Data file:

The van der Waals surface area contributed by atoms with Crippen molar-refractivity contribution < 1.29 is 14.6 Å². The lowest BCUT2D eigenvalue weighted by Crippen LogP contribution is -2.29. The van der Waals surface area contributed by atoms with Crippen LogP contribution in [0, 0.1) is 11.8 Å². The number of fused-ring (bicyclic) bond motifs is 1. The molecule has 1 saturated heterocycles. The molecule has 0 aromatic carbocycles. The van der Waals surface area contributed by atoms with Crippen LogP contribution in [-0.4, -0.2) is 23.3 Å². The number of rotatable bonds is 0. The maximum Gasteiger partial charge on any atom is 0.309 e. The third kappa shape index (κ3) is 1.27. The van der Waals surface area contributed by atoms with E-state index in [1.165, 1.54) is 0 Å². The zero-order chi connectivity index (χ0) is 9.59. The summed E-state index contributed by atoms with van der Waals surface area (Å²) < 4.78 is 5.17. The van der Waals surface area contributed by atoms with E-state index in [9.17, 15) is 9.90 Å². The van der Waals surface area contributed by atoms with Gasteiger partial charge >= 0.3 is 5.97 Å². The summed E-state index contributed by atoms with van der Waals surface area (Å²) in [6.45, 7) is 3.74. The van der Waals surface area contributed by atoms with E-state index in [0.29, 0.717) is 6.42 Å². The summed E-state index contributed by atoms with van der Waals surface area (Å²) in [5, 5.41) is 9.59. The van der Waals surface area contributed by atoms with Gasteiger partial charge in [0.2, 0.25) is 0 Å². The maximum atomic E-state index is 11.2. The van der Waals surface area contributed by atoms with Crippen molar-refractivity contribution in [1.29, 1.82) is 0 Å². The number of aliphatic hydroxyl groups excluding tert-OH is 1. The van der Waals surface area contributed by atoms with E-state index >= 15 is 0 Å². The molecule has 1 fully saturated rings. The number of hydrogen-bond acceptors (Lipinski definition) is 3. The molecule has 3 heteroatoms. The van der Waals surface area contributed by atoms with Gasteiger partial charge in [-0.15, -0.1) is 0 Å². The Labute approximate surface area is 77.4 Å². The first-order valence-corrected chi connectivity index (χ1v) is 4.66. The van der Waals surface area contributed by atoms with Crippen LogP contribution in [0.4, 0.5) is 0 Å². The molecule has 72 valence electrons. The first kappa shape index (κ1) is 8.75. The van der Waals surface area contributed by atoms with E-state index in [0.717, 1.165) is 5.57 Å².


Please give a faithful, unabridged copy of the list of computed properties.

The van der Waals surface area contributed by atoms with Crippen molar-refractivity contribution < 1.29 is 14.6 Å². The lowest BCUT2D eigenvalue weighted by Crippen LogP contribution is -2.29. The van der Waals surface area contributed by atoms with Crippen LogP contribution in [0, 0.1) is 11.8 Å². The number of fused-ring (bicyclic) bond motifs is 1. The molecule has 1 saturated heterocycles. The molecule has 0 aromatic carbocycles. The van der Waals surface area contributed by atoms with Crippen LogP contribution in [-0.4, -0.2) is 23.3 Å². The number of rotatable bonds is 0. The maximum Gasteiger partial charge on any atom is 0.309 e. The third kappa shape index (κ3) is 1.27. The van der Waals surface area contributed by atoms with E-state index in [1.165, 1.54) is 0 Å². The zero-order chi connectivity index (χ0) is 9.59. The summed E-state index contributed by atoms with van der Waals surface area (Å²) < 4.78 is 5.17. The van der Waals surface area contributed by atoms with E-state index in [9.17, 15) is 9.90 Å². The van der Waals surface area contributed by atoms with Gasteiger partial charge >= 0.3 is 5.97 Å². The summed E-state index contributed by atoms with van der Waals surface area (Å²) in [6.45, 7) is 3.74. The van der Waals surface area contributed by atoms with E-state index in [0.29, 0.717) is 6.42 Å². The summed E-state index contributed by atoms with van der Waals surface area (Å²) in [5, 5.41) is 9.59. The van der Waals surface area contributed by atoms with Gasteiger partial charge in [0.2, 0.25) is 0 Å². The maximum atomic E-state index is 11.2. The van der Waals surface area contributed by atoms with Crippen molar-refractivity contribution in [1.29, 1.82) is 0 Å². The number of aliphatic hydroxyl groups excluding tert-OH is 1. The van der Waals surface area contributed by atoms with E-state index >= 15 is 0 Å². The molecule has 1 fully saturated rings. The number of hydrogen-bond acceptors (Lipinski definition) is 3. The molecule has 3 heteroatoms. The van der Waals surface area contributed by atoms with Gasteiger partial charge in [-0.15, -0.1) is 0 Å². The Labute approximate surface area is 77.4 Å². The first-order valence-corrected chi connectivity index (χ1v) is 4.66. The van der Waals surface area contributed by atoms with Crippen LogP contribution in [0.4, 0.5) is 0 Å². The molecule has 72 valence electrons. The first kappa shape index (κ1) is 8.75. The van der Waals surface area contributed by atoms with E-state index in [0.717, 1.165) is 5.57 Å².